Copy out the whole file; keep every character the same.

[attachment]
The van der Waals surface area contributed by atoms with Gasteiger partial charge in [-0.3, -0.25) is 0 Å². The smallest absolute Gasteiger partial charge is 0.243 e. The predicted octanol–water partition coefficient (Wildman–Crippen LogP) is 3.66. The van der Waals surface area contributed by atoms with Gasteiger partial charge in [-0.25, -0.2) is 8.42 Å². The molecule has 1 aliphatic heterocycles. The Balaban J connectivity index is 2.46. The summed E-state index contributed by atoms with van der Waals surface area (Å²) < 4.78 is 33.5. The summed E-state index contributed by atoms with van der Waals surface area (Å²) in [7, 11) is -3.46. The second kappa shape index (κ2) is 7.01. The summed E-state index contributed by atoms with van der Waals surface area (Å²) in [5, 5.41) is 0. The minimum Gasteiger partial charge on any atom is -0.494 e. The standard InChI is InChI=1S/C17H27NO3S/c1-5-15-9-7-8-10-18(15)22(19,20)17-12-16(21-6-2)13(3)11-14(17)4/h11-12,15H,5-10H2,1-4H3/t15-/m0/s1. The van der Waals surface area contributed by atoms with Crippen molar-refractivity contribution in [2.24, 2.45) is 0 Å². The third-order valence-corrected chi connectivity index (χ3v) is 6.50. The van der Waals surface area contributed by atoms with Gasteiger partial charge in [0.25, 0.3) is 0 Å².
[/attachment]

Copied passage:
The van der Waals surface area contributed by atoms with Gasteiger partial charge in [-0.3, -0.25) is 0 Å². The smallest absolute Gasteiger partial charge is 0.243 e. The predicted octanol–water partition coefficient (Wildman–Crippen LogP) is 3.66. The van der Waals surface area contributed by atoms with Gasteiger partial charge in [-0.25, -0.2) is 8.42 Å². The molecule has 1 aliphatic heterocycles. The Balaban J connectivity index is 2.46. The summed E-state index contributed by atoms with van der Waals surface area (Å²) < 4.78 is 33.5. The summed E-state index contributed by atoms with van der Waals surface area (Å²) in [7, 11) is -3.46. The second kappa shape index (κ2) is 7.01. The summed E-state index contributed by atoms with van der Waals surface area (Å²) in [5, 5.41) is 0. The minimum Gasteiger partial charge on any atom is -0.494 e. The standard InChI is InChI=1S/C17H27NO3S/c1-5-15-9-7-8-10-18(15)22(19,20)17-12-16(21-6-2)13(3)11-14(17)4/h11-12,15H,5-10H2,1-4H3/t15-/m0/s1. The van der Waals surface area contributed by atoms with Crippen molar-refractivity contribution in [2.24, 2.45) is 0 Å². The third-order valence-corrected chi connectivity index (χ3v) is 6.50. The van der Waals surface area contributed by atoms with Gasteiger partial charge in [0.25, 0.3) is 0 Å².